For the greater gut: why gut-health is important

By: Noelle Harada, Columnist
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It’s the moment in class when everybody’s eyes begin to droop. You are listening to PowerPoint slide number 103, and just as the professor pauses to let the class think, you feel the dreaded mid-class gas. If you often feel gassy, bloated or generally run-down, you may want to consider the well-being of your gut. Your gut discomfort may be due, in part, to your diet, stress levels and lifestyle.

The health of your gut plays a key role in your overall health and well-being. The “gut,”  digestive tract, or gastrointestinal (GI) tract is essentially a long tube that runs from your mouth to your anus. It helps break food into smaller molecules and nutrients that are carried throughout the body and used by cells for growth, energy and repair. There is a complex system of bacteria and other microbes in the gut called microbiota that aid in digestion and overall immune function.

This system is comprised of trillions of healthful and essential microbes called probiotics. You acquire these probiotics at birth, but factors such as diet, antibiotics and stress can affect the composition and diversity of these gut microbes. Having a diversity of probiotics in your gut can improve digestion and immune health.

If the composition of your gut probiotics is imbalanced, then you may experience unpleasant symptoms. According to studies done by the American Nutrition Association and National Institute of Diabetes and Digestive  and Kidney Diseases, millions of Americans are affected by digestive problems such as irritable bowel syndrome, constipation, diarrhea, bloating, heartburn and indigestion. Although these problems could be caused by a number of factors, making healthy diet and lifestyle choices can improve your gut health and help keep your body on track.

Some things that may negatively impact gut health include poor diet, alcohol, high fat intake and stress.

It can be relatively easy to alter the composition of gut bacteria and improve your health. Eating a diet rich in fiber is the first step to creating a healthier gut. Lack of dietary fiber can decrease the diversity of your gut microbiota. This is linked to many negative health effects like increased fat storage, higher rates of insulin resistance and increased cholesterol levels. Fiber is found in many plant foods like vegetables, whole grains, fruits, nuts and legumes. Incorporating these foods into your meals and snacks is important for fiber and health.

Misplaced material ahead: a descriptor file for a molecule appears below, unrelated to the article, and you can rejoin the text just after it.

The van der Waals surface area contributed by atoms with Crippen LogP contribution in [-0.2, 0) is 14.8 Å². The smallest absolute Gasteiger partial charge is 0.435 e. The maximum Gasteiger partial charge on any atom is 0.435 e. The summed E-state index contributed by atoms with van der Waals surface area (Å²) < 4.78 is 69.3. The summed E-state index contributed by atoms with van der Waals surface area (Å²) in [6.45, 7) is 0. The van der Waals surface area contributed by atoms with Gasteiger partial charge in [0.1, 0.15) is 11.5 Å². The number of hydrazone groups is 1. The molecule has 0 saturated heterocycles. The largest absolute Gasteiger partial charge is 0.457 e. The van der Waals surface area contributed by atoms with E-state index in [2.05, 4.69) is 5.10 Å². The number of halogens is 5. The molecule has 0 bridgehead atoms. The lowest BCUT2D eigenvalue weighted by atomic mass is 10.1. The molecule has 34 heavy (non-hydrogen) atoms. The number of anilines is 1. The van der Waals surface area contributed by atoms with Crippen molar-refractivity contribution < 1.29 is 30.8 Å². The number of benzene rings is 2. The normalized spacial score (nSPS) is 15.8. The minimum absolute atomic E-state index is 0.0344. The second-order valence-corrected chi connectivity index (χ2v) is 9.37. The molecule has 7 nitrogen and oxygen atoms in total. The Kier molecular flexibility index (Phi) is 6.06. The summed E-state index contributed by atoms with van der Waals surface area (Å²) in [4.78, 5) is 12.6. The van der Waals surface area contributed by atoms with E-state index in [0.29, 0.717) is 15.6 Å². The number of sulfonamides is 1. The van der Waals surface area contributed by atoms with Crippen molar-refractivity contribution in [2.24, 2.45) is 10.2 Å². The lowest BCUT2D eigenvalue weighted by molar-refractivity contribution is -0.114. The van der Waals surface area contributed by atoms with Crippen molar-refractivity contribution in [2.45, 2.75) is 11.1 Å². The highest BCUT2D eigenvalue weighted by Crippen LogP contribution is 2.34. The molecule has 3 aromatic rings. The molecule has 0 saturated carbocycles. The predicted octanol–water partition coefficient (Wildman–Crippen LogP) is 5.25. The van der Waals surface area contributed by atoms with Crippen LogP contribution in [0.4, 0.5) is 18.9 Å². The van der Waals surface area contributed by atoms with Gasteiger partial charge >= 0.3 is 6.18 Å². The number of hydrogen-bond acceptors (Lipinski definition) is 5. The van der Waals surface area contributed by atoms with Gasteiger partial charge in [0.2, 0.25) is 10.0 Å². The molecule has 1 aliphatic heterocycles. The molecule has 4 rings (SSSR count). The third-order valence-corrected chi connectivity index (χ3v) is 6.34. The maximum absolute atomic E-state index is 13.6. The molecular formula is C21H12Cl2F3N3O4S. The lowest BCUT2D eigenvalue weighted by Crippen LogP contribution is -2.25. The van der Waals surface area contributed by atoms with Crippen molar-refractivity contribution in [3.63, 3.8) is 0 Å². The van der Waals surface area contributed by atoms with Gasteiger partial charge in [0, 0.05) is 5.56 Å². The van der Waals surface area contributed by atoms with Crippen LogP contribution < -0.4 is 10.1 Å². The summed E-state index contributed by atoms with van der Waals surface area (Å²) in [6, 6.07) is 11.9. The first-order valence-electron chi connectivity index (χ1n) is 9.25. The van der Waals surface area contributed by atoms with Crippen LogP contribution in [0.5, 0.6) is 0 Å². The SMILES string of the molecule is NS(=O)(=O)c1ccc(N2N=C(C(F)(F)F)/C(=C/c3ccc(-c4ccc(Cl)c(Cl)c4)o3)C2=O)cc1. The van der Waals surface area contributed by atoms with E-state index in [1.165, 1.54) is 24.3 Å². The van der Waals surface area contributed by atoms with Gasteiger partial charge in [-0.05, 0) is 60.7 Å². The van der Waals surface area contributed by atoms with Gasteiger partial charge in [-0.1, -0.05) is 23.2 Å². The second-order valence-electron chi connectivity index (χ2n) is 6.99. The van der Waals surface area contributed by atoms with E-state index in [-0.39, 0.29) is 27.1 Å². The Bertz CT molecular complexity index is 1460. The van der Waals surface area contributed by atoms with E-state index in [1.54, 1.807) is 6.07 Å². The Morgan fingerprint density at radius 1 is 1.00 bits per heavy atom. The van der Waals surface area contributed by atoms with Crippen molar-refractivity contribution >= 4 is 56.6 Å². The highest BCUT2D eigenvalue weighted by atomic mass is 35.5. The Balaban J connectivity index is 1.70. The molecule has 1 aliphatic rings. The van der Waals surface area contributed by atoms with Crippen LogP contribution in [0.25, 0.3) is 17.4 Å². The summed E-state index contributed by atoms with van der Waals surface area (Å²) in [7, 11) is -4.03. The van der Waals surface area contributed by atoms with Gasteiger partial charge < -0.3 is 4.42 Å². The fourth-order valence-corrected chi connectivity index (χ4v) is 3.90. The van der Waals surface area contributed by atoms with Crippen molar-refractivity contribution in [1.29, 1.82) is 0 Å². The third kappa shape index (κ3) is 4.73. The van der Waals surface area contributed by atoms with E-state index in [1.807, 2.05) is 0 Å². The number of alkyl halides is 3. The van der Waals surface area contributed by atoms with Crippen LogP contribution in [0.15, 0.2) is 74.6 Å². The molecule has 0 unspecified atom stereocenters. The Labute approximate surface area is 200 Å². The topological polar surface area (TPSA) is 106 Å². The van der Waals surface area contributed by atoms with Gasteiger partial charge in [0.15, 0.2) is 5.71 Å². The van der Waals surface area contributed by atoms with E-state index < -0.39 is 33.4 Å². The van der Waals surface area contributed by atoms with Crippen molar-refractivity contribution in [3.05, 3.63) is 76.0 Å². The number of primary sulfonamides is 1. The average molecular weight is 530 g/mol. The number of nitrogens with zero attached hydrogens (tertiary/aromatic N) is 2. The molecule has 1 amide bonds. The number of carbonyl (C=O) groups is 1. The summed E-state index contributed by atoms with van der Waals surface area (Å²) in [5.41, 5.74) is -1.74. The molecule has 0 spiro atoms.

Along with fiber, prebiotics and probiotics are important for gut health. Prebiotics are indigestible plant fibers that feed probiotics; these are key to a healthy gut. Foods rich in prebiotics include bananas, onion, garlic, brussels sprouts, broccoli, whole grains and other foods. Probiotics are found in foods like yogurt, sauerkraut and miso. They are microorganisms that promote healthful colonies of microbiota and also counteract the development of harmful bacteria in the gut.

Along with fiber, prebiotics, and probiotics, it is also important to stay hydrated. One of the most important aspects of proper digestion is hydration. Be sure to drink plenty of water throughout the day to keep your GI tract functioning properly.  

If you are experiencing digestive discomfort, one thing you should not do is a juice cleanse, colon cleanse, fruit detox or any similar fad diets. Cleanses and detoxes promise to clear out ‘toxins’ from your body, improve gut health, and make you healthier. However, these diets are not scientifically backed and may worsen your issues.

Most cleanse diets do not provide details about what “toxins” you are trying to rid yourself of. The notion that intestinal waste is a ‘toxin’ that poisons the body is an enduring myth. The liver, lungs, and kidneys are specifically designed to get rid of any ‘toxins’ that exist in the body. “Cleansing” supplements tend to cause diarrhea; this leads to dehydration and shifts in the body’s minerals and electrolytes. On a juice or other such cleanse, the body is typically in a severe caloric and nutrient deficiency; dehydration, depleted electrolytes, and impaired bowel function often result from these diets.

You cannot poop out the stressors and discomforts in your life; it simply does not work like that. Instead, try healthier methods of “cleansing” the gut like yoga, walking, drinking plenty of water, eating fiber-rich foods like fruits and vegetables, and consuming pre- and probiotic foods.

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